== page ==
U.S. President Joe Biden and Israeli Prime Minister Benjamin Netanyahu met on the sidelines of the United Nations General Assembly in New York on Wednesday. This marked their first face-to-face talks since Netanyahu assumed power in December. The discussions revolved around various critical topics, including a potential Israel-Saudi normalization deal and Iran.
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Meeting Amidst Unease
President Biden’s decision to extend an invitation to Netanyahu was initially delayed due to concerns over Israel’s judicial overhaul, which limits the authority of judges, and Israel’s expansion of settlements in the occupied West Bank. Instead of hosting the meeting at the White House, the leaders opted to meet at the UN General Assembly.
U.S. officials anticipated discussions on the judicial overhaul, efforts to address Iran’s nuclear program, and the prospect of normalizing relations between Israel and Saudi Arabia. A normalization deal could significantly impact the Middle East, with potential diplomatic, economic, and security implications.
The Quest for Normalization
For some time, the United States, Israel, and Saudi Arabia have been engaged in discussions concerning a possible deal. This deal would involve Israel and Saudi Arabia establishing diplomatic relations while also solidifying a defense pact between Washington and Riyadh. However, these talks are still in the early stages, and many hurdles remain.
David Makovsky, a Middle East expert at the Washington Institute for Near East Policy, highlighted the significance of this meeting. He pointed out that it took 265 days for Biden and Netanyahu to meet, the longest gap since 1964. The potential of a normalization agreement between Israel and Saudi Arabia has pushed both leaders to meet despite their differences.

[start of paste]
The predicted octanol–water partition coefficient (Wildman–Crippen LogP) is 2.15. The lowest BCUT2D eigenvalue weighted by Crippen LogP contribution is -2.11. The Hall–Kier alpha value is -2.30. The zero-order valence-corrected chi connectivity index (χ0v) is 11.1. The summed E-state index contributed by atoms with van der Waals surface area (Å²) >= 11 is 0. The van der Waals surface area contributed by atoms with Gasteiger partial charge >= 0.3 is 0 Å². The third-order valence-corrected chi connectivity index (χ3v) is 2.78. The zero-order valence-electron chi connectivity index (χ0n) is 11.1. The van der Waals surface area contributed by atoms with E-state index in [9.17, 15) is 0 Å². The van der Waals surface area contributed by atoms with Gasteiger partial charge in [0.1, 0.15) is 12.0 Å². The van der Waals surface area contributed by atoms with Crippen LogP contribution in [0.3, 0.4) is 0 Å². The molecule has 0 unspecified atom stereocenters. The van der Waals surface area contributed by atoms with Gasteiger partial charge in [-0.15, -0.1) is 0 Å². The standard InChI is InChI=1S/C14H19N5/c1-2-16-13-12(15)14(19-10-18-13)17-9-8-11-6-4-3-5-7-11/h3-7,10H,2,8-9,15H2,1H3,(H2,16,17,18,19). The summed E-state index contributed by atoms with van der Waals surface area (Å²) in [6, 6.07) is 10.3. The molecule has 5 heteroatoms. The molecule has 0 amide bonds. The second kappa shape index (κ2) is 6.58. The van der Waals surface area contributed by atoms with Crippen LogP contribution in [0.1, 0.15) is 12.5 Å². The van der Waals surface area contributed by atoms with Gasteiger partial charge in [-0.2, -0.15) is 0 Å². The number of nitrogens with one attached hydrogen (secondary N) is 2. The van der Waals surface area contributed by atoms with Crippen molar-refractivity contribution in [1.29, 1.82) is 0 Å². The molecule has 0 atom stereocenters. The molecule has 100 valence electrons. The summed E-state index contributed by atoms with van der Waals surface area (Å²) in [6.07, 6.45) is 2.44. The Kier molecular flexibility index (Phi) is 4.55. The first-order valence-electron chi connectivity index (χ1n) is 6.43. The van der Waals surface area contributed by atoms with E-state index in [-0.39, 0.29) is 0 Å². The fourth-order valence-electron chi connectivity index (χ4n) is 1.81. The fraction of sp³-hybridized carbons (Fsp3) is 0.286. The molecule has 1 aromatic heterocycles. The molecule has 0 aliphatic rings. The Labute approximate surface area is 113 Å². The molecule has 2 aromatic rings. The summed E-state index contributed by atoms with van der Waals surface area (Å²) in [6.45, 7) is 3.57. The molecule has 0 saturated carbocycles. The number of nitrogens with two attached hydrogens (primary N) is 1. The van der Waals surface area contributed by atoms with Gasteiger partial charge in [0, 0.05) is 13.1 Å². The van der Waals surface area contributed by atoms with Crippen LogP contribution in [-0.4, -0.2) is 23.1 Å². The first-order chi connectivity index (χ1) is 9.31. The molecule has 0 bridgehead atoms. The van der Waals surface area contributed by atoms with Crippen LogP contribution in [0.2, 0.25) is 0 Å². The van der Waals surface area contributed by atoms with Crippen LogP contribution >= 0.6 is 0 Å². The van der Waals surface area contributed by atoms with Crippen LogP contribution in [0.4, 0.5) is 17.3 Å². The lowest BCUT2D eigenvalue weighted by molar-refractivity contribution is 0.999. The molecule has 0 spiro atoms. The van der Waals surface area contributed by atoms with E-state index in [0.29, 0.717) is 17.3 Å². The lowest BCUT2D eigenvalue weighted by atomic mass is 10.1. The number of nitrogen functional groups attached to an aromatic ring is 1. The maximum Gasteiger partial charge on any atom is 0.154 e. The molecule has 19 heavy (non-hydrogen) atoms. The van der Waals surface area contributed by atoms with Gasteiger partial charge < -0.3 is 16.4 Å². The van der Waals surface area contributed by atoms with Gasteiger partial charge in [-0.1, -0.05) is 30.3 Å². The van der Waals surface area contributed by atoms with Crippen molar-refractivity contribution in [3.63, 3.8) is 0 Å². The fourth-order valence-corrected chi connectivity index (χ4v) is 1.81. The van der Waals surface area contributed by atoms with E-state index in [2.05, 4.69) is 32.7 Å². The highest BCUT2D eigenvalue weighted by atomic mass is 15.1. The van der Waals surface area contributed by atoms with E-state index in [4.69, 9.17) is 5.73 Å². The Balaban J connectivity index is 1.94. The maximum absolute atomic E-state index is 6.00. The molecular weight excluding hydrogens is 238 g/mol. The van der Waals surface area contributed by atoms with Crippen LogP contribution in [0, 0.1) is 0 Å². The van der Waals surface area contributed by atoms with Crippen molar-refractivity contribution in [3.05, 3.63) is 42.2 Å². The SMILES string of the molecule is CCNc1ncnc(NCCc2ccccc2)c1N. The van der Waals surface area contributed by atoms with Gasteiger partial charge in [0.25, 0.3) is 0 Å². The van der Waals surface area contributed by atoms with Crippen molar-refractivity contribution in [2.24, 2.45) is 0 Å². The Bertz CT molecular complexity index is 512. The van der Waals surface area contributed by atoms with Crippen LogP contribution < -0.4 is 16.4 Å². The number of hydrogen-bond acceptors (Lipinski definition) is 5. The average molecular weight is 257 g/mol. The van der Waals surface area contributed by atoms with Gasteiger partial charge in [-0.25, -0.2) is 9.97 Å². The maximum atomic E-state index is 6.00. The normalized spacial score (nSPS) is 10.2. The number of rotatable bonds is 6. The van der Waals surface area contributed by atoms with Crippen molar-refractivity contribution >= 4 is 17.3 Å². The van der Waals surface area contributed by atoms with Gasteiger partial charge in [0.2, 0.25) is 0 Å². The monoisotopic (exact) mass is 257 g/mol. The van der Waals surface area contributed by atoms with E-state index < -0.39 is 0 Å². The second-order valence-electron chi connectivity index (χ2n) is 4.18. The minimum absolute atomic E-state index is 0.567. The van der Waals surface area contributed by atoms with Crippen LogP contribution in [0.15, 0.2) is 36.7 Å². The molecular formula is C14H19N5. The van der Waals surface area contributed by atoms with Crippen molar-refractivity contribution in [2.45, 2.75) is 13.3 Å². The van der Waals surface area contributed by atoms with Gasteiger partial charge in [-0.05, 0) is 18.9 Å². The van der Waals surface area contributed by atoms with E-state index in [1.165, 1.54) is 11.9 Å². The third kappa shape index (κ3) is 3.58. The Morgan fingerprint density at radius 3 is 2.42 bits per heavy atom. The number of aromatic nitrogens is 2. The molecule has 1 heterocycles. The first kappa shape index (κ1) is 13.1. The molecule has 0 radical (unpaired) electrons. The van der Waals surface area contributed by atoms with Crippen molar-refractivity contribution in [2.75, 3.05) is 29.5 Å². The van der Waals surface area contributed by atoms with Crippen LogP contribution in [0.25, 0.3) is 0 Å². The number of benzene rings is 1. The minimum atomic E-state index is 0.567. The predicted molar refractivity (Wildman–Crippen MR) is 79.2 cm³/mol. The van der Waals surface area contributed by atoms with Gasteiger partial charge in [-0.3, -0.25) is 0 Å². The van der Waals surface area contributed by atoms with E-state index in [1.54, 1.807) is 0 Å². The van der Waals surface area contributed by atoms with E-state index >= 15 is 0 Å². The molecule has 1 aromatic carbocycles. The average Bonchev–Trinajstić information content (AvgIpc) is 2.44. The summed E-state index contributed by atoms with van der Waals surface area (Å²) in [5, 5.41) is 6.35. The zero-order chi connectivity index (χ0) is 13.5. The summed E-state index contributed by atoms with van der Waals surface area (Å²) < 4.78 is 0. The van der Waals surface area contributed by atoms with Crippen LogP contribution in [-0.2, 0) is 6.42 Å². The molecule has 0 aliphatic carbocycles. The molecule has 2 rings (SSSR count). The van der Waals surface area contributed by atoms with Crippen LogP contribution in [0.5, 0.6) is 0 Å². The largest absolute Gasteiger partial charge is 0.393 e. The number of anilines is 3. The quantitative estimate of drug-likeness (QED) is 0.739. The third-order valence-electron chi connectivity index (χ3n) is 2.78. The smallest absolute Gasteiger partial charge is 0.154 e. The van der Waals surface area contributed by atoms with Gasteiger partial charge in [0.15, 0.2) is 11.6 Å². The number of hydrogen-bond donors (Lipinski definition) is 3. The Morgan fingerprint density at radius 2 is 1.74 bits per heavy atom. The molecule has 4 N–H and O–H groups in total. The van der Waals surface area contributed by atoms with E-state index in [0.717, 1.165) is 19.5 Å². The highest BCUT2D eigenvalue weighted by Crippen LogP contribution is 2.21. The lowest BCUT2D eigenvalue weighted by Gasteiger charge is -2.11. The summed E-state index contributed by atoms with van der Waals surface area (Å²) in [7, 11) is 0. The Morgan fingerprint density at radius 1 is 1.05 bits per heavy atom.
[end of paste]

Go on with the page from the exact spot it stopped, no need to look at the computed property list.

The Biden administration views a potential deal as holding immense promise for the U.S., provided it can navigate the complex challenges that lie ahead. While many aspects of normalization are on the table, a formal framework and terms for signing the agreement are still under development, according to White House National Security Advisor Jake Sullivan.
Defense Treaty on the Table
In a related development, the U.S. is considering the possibility of a mutual defense treaty with Saudi Arabia. This treaty would include provisions for military support if either country is attacked in the region or on Saudi territory. Such a treaty would resemble similar agreements that the U.S. has with its Asian allies.
Crown Prince Mohammed bin Salman has reportedly asked for U.S. assistance in developing a civilian nuclear program in Saudi Arabia. In exchange, President Biden seeks credit for normalizing relations between Saudi Arabia and Israel, a significant diplomatic achievement.
The discussions regarding the defense treaty are set to continue, with Biden expected to address the terms during his meeting with Prime Minister Netanyahu at the UN General Assembly.
Human Rights Concerns and Domestic Constraints
Critics, both domestically and internationally, have raised concerns about the U.S. negotiating with Saudi Arabia, citing the country’s human rights record. These concerns have only intensified following the killing of journalist Jamal Khashoggi. Biden himself has previously criticized Saudi Arabia and vowed to make the nation a “pariah.”
As discussions unfold, it remains to be seen how the United States will balance its pursuit of regional integration with its commitment to addressing human rights issues. Additionally, Prime Minister Netanyahu’s domestic political constraints, particularly with far-right coalition partners, may impact his ability to make significant concessions to the Palestinians, a key component in securing the Saudi normalization deal.
In conclusion, the meeting between Biden and Netanyahu at the UN General Assembly signifies an important step in the ongoing discussions surrounding Israel-Saudi normalization and regional security. While challenges abound, the potential impact of such an agreement on the Middle East cannot be underestimated, making it a topic of global interest and concern.